These Ultra-Small Bacteria May Be The Tiniest Life Forms On Earth

So, this is about as small as life can get.

Scientists from Lawrence Berkeley National Laboratory and the University of California, Berkeley have captured the first detailed microscopic images of so-called "ultra-small bacteria" that are believed to represent the lowest size limit possible for life on Earth. Scientists have debated the existence of these tiny bacteria for decades since there was never such a detailed observation of the weird microbes--but the debate now seems to be over.

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size limit life
This image reveals the internal structure of an ultra-small bacterium. The cell has a dense interior compartment and a complex cell wall. The scale bar is 100 nanometers.

"These newly described ultra-small bacteria are an example of a subset of the microbial life on Earth that we know almost nothing about," Dr. Jill Banfield, a senior scientist in Berkeley Lab’s Earth Sciences Division, who helped research the bacteria, said in a written statement. "They’re enigmatic. These bacteria are detected in many environments and they probably play important roles in microbial communities and ecosystems. But we don’t yet fully understand what these ultra-small bacteria do."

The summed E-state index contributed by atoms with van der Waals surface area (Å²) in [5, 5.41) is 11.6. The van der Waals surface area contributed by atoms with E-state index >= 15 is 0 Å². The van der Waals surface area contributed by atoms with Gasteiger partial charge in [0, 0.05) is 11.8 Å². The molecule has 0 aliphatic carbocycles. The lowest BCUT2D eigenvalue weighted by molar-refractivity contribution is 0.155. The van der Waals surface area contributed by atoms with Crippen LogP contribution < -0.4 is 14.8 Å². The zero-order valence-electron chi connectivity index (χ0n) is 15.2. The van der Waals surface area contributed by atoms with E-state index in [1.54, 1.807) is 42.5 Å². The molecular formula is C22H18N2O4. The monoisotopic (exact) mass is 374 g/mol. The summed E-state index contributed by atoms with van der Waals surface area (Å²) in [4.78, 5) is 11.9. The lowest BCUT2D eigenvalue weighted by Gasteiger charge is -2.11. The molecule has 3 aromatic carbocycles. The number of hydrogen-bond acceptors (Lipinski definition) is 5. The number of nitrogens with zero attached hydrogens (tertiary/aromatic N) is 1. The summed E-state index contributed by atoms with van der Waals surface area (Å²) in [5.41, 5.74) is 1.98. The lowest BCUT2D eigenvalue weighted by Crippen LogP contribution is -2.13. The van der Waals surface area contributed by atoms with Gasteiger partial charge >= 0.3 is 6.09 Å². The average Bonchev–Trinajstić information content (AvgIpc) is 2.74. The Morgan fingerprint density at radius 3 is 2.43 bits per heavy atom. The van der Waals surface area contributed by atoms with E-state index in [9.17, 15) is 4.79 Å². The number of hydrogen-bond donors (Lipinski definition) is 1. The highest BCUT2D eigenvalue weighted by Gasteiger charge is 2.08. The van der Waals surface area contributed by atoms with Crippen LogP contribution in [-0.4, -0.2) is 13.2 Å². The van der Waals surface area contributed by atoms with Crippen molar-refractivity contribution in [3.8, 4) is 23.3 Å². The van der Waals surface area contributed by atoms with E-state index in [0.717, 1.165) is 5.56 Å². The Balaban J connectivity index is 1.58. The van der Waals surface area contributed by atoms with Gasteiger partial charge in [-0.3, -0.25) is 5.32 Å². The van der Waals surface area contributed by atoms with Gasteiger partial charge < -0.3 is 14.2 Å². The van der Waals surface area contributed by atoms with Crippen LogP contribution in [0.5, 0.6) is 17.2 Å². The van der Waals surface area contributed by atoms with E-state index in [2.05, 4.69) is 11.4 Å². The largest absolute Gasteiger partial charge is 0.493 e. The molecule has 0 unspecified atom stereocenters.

For their research, the scientists filtered groundwater collected in Rifle, Colo., down to 0.2 microns. Water filtered to this level is generally considered sterile, but it turned out that the water sample was still teeming with the incredibly tiny microbes--so tiny that more than 22,500,000 of these bacteria could fit onto the tip of a human hair.

The researchers froze the water sample and transported it to Berkeley Lab, where the bacteria were carefully examined. The bacterial genomes were sequenced at the Joint Genome Institute in Walnut Creek, Calif.

size limit life
Numerous hairlike appendages are seen radiating from the surface of this ultra-small bacterial cell. The scientists believe the structures enable the cell to connect with other microbes. The scale bar is 100 nanometers.

“There isn’t a consensus over how small a free-living organism can be, and what the space optimization strategies may be for a cell at the lower size limit for life," Dr. Birgit Luef, a former postdoctoral researcher in Banfield’s group who is now at the Norwegian University of Science and Technology in Trondheim, said in the statement. "Our research is a significant step in characterizing the size, shape, and internal structure of ultra-small cells."

A paper describing the research was published online Feb. 27, 2015 in the journal Nature.



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